Wyatt has the physicality and competitive fire to be a decent defender at the pro level, as he has shown in flashes during his college career. Wyatt will gamble on the perimeter, looking to pick off a pass or strip an offensive player on the drive to generate turnovers. Wyatt has finished in the top-10 in the A-10 in steals for three consecutive years, displaying very quick hands and an aggressive mindset to turn the other team over. Wyatt uses his frame to guard on the wing, displaying average foot speed but a very strong ability to muscle his man off of his path into the lane. He competes very well on the glass for a guard, making up for a lack of great leaping ability with physical play and solid rebounding instincts. Wyatt gets by on the defensive end, utilizing his smarts to force turnovers and offset a lack of athleticism.

 

What hurts Wyatt the most when defending on the perimeter is his lack of great length or elite foot speed for a shooting guard. Wyatt can keep slashers out of the paint by playing a step off of his man and protecting against the drive, but he has a tough time against shooters because he cannot close out with length and force a difficult shot. He either has to give up the drive or the jump shot, lacking the physical tools to deny both. Wyatt is also a bit inconsistent in his effort and intensity level on the defensive end. On offense, Wyatt plays with great competitiveness and toughness both on the wing and in the paint. There are flashes of that same edge on defense, but Wyatt needs to show it more to really get the most out of his physical tools. Wyatt will never be a great defensive guard, but he has the chance to be a solid defender that forces turnovers if he guards with more veracity and improves his on-the-ball defense against speed.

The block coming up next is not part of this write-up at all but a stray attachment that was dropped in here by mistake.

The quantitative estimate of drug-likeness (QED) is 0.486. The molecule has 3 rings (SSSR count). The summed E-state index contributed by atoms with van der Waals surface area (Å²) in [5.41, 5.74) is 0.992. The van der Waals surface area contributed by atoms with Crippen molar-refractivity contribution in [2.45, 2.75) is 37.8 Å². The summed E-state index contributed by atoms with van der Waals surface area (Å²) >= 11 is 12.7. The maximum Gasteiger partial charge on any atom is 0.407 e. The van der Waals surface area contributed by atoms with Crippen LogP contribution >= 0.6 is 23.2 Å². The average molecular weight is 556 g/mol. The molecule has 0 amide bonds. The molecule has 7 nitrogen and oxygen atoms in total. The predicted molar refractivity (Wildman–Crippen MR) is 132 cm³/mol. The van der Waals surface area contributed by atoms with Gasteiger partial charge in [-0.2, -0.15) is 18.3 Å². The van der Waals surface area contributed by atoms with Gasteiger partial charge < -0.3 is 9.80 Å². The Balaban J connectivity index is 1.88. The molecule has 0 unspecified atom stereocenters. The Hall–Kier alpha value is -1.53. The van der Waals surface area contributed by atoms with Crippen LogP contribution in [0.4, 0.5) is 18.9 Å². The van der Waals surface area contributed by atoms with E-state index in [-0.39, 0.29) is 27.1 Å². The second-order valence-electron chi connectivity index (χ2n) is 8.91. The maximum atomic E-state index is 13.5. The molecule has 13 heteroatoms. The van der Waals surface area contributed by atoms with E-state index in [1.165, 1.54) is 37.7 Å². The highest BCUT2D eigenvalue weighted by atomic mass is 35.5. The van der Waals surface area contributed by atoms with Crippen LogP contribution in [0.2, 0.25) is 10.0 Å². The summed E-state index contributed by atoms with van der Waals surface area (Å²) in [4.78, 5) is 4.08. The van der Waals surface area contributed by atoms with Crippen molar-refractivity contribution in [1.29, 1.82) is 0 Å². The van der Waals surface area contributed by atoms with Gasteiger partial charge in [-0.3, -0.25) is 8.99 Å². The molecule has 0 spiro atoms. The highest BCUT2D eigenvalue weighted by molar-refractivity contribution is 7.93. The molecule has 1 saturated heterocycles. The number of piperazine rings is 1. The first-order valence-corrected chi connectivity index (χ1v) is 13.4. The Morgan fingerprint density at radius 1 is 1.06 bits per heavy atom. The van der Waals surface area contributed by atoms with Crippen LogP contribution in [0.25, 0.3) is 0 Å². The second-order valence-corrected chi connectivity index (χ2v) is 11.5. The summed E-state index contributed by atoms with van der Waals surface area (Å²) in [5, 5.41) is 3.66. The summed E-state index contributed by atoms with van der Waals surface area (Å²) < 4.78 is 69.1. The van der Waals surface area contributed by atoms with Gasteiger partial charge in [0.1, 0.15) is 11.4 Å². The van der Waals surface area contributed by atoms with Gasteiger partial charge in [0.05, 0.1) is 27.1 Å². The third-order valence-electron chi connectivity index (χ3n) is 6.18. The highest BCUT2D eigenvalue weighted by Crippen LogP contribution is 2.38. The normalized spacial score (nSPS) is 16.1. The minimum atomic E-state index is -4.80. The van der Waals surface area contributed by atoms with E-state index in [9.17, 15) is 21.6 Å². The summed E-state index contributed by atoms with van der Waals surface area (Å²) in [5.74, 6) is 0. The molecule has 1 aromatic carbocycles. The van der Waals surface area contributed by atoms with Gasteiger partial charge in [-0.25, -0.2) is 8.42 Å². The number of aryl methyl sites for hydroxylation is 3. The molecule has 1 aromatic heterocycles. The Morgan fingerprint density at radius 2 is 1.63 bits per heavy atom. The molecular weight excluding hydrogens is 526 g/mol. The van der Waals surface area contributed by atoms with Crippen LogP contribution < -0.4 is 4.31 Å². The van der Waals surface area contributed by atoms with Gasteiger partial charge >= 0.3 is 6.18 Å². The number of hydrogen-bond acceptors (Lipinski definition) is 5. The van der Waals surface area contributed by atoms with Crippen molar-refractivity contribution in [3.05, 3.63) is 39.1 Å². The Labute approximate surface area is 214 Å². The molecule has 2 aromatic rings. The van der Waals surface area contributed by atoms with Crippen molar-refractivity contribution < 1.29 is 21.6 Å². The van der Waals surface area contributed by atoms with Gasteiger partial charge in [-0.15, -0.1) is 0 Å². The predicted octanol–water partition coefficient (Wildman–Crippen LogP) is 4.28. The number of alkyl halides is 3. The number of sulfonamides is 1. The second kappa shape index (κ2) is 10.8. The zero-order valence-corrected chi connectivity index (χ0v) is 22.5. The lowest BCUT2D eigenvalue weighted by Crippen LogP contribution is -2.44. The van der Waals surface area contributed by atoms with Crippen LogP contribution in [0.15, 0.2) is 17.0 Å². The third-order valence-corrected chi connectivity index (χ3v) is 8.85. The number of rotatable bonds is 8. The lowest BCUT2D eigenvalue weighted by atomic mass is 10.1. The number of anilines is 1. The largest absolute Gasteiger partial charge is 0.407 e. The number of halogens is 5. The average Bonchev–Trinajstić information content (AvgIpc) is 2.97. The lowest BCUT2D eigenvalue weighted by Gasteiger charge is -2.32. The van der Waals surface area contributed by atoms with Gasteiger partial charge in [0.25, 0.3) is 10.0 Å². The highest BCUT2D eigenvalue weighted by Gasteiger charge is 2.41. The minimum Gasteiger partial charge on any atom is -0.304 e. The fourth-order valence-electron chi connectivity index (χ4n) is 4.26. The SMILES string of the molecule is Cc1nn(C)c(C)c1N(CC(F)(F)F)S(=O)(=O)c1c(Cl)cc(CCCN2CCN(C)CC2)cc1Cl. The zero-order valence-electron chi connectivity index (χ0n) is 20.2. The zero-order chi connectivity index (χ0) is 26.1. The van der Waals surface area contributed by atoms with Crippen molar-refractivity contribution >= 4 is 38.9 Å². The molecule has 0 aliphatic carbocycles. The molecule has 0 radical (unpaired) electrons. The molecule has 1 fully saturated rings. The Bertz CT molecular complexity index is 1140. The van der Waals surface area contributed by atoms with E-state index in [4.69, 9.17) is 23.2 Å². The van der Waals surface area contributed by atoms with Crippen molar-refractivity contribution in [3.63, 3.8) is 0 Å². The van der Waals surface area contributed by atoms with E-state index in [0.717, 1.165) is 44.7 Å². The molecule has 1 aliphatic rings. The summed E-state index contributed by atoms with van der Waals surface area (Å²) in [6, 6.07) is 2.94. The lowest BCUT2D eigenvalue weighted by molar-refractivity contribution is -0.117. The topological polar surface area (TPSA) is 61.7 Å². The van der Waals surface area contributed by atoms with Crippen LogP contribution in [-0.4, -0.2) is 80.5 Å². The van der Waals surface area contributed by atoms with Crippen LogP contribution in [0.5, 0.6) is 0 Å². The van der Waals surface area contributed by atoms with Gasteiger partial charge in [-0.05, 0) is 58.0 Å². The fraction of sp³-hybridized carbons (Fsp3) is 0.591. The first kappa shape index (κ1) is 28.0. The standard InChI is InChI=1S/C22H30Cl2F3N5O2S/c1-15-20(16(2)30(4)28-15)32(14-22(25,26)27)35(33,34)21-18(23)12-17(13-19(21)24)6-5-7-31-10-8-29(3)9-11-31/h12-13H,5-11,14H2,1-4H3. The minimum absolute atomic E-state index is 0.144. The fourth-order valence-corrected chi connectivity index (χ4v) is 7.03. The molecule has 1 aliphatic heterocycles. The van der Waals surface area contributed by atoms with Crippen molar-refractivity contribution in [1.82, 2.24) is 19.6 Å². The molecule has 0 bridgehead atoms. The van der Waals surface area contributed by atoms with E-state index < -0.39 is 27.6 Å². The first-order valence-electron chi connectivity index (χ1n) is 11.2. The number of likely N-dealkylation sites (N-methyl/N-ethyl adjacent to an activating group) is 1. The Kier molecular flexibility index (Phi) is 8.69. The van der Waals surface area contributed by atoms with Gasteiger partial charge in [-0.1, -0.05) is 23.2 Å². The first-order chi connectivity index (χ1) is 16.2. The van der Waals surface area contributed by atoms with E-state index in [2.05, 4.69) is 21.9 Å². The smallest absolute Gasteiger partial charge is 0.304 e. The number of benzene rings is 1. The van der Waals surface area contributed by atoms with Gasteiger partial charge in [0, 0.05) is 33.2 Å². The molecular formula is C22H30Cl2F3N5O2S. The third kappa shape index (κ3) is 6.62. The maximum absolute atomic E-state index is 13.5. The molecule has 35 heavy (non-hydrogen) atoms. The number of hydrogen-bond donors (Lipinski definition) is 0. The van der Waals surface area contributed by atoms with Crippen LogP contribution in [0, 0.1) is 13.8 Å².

Overview

 

One of the most dangerous scorers in the nation, Khalif Wyatt capped a stellar career with a very strong senior season in which he led his team to a 24-win season while pushing a top seed to the brink in the NCAA Tournament. Wyatt is an old-school scorer, using his body and a unique sense of tempo and pace to get into the lane and finish or get to the line. With the top usage rate in the A-10, Wyatt is able to get good looks against longer and more athletic players because of his extremely high basketball IQ and ability to absorb contact and shoot off balance. Wyatt can take over a game from the shooting guard position, dominating the ball on offense and creating his own offense or getting looks for others off the drive. But while Wyatt has been a sensational NCAA player, scouts have questions about his pro potential for a number of factors. Wyatt is not a very good athlete, and lacks great quickness or leaping ability that many NBA 2-guards possess. He does not have very good size or length for his position, and could struggle to score in the paint at the same rate that he has in college. Wyatt can score from anywhere on the floor, but has a very inconsistent jump shot that hurts his overall scoring efficiency. Wyatt struggled from distance this year, and needs to improve his jumper to better set up the penetration drive. Wyatt has a unique scoring ability, but needs to become a better shooter to make up for his lack of athleticism at the NBA level.